Oh Shoot!

*This piece was inspired by and is dedicated to my only recent friend; the deaf and mute assistant tour-guide I met today at Olumo Rock, Abeokuta, Ogun state, who could handle a camera more than most talkatives can. 

I couldn’t even have asked you for your name. Thanks for your help today!


I was born on the 23rd April 1993. I read the diary in which my dad documented his life (before he ran away from home and left his wife and a little boy behind). 

The entry on the day I was born said. 

1993 – 23/4

Michael was born today. His cry was the best sound I ever heard. I was standing just outside Aina’s delivery room. First I heard her scream so bad I thought she had seen her intestines come out of her, then she went silent. Few minutes later, I heard Michael’s cry. I wanted to cry’ 

Few days after though, the doctor had some bad news for my parents; or like my father put it, ‘some unlikely and infuriating speculations and insinuations’. His entry said, 

‘1993 – 25/4

Doctor Sadiq is an idiot. Or maybe not. But I must believe that he is. For if he isn’t then I fear that Michael will grow to be mute and deaf. But how shall this be? For he is destined to be a renowned legal practitioner; how then shall he argue his cases in court? How shall he listen to cross examine? How? Yes, Doctor Sadiq must be a big idiot’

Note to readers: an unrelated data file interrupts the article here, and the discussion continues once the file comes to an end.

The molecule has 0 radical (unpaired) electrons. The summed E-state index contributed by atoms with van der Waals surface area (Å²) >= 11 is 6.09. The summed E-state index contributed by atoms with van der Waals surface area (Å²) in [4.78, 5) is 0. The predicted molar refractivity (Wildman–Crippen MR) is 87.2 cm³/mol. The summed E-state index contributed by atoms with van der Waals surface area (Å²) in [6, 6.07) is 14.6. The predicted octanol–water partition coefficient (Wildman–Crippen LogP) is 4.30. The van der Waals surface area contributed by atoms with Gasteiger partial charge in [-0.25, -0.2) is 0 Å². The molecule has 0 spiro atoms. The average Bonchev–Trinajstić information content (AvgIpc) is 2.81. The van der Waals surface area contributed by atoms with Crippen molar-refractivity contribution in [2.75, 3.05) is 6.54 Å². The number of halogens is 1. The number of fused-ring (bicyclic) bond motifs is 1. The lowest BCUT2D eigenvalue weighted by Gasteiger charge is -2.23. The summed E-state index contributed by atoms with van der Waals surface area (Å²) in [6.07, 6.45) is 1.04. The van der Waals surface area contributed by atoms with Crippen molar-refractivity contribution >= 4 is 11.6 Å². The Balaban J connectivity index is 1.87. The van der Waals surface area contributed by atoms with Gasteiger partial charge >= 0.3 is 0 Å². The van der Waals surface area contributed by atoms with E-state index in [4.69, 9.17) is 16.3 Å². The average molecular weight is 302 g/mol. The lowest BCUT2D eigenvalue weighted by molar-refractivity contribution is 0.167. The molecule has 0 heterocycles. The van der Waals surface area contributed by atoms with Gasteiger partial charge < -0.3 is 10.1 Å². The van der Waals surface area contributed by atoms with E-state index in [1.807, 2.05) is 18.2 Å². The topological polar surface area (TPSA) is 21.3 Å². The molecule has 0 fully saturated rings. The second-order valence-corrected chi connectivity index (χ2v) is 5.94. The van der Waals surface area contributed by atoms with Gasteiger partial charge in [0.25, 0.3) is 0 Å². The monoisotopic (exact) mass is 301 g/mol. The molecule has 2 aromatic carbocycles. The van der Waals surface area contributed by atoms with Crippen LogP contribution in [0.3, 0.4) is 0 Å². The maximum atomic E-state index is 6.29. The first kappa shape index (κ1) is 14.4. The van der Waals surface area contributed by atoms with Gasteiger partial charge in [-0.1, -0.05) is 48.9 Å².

But I grew to be deaf and mute indeed and at the age of 5, when all I could do was make embarrassing sounds, my father ran away from home. His last entry reads:

1998 – 24/4

My life has been from one state of depression to another. Sometimes I feel like I’m struggling with water swiftly surrounding my lungs, then I try to swim out and I realize that I’m actually in dry land; land so dry I’m scorching and burning. 

Michael turned 5 yesterday and all he could still say was ‘ahhrg daaa’. 

I must leave before he truly comes to know me. I must not welcome him into this troubling state I’m in. I must never let him see me, his father, cry. But how? I cry everyday. So I must then leave and… Oh shoot ‘

Those were his last two words; oh-shoot. 

My mom would tell me to read my father’s diary with a pinch of salt, thyme and Maggi. She says that he was always unstable and that his unfortunate ending in our lives was not my fault at all. 

I do not believe. And since I read his diary, I have tried to no avail to decipher why he abruptly stopped and why he wrote ‘Oh Shoot’. 

Giving up, I have now decided to take his words literally and be a photographer. Maybe indeed, my father was unstable in his head, but he still is my father and to his commands I will listen. His last words to me were ‘oh shoot’ and shoot I shall.

They wouldn’t let me in the Army because; the level of alertness required there is antithetical and paradoxical to the state of two of my senses. 

But a camera embraces me; even more than a woman can. It doesn’t need to be spoken to, neither does it need to speak to me. It is my silent best friend and would diligently shoot anything I put in frame. After a long day of taking amazing pictures, neither my camera nor I have to say anything to each other. It just hangs on my neck and pats my tummy as I walk down the road – not hearing what anyone is saying, not speaking to anyone but ourselves. 

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